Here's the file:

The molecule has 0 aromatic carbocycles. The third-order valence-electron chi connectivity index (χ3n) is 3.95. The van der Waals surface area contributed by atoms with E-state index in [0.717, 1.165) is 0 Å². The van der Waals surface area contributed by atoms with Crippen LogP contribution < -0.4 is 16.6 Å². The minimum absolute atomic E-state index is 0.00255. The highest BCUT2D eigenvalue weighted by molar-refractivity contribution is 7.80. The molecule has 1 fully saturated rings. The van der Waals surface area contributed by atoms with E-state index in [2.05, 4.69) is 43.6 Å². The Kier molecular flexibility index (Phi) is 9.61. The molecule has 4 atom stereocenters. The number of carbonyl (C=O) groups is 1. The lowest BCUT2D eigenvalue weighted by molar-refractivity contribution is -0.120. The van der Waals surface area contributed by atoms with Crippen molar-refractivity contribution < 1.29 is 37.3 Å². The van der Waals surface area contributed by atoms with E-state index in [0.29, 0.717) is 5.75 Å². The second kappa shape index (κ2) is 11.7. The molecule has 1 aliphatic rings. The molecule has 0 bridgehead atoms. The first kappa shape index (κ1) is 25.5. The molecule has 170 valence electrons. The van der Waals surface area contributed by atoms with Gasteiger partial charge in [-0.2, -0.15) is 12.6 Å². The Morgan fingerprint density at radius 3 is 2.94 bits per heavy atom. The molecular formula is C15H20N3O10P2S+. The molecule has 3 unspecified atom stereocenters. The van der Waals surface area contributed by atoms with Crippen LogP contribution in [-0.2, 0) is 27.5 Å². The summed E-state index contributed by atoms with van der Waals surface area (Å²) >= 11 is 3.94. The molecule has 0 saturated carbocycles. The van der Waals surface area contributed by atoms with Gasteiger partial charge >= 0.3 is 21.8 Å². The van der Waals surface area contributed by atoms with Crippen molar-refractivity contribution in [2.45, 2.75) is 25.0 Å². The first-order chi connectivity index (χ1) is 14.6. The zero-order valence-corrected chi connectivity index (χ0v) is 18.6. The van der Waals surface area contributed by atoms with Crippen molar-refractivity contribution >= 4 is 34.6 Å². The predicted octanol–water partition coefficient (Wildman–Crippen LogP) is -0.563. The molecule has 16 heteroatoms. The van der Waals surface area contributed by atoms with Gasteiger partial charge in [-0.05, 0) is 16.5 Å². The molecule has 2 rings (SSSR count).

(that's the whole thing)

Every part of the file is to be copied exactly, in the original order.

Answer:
The molecule has 0 aromatic carbocycles. The third-order valence-electron chi connectivity index (χ3n) is 3.95. The van der Waals surface area contributed by atoms with E-state index in [0.717, 1.165) is 0 Å². The van der Waals surface area contributed by atoms with Crippen LogP contribution < -0.4 is 16.6 Å². The minimum absolute atomic E-state index is 0.00255. The highest BCUT2D eigenvalue weighted by molar-refractivity contribution is 7.80. The molecule has 1 fully saturated rings. The van der Waals surface area contributed by atoms with E-state index in [2.05, 4.69) is 43.6 Å². The Kier molecular flexibility index (Phi) is 9.61. The molecule has 4 atom stereocenters. The number of carbonyl (C=O) groups is 1. The lowest BCUT2D eigenvalue weighted by molar-refractivity contribution is -0.120. The van der Waals surface area contributed by atoms with Crippen molar-refractivity contribution < 1.29 is 37.3 Å². The van der Waals surface area contributed by atoms with E-state index in [0.29, 0.717) is 5.75 Å². The second kappa shape index (κ2) is 11.7. The molecule has 1 aliphatic rings. The molecule has 0 bridgehead atoms. The first kappa shape index (κ1) is 25.5. The molecule has 170 valence electrons. The van der Waals surface area contributed by atoms with Gasteiger partial charge in [-0.2, -0.15) is 12.6 Å². The Morgan fingerprint density at radius 3 is 2.94 bits per heavy atom. The molecular formula is C15H20N3O10P2S+. The molecule has 3 unspecified atom stereocenters. The van der Waals surface area contributed by atoms with Crippen LogP contribution in [-0.2, 0) is 27.5 Å². The summed E-state index contributed by atoms with van der Waals surface area (Å²) >= 11 is 3.94. The molecule has 0 saturated carbocycles. The van der Waals surface area contributed by atoms with Gasteiger partial charge >= 0.3 is 21.8 Å². The van der Waals surface area contributed by atoms with Crippen molar-refractivity contribution in [2.45, 2.75) is 25.0 Å². The first-order chi connectivity index (χ1) is 14.6. The zero-order valence-corrected chi connectivity index (χ0v) is 18.6. The van der Waals surface area contributed by atoms with Crippen molar-refractivity contribution >= 4 is 34.6 Å². The predicted octanol–water partition coefficient (Wildman–Crippen LogP) is -0.563. The molecule has 16 heteroatoms. The van der Waals surface area contributed by atoms with Gasteiger partial charge in [-0.05, 0) is 16.5 Å². The molecule has 2 rings (SSSR count).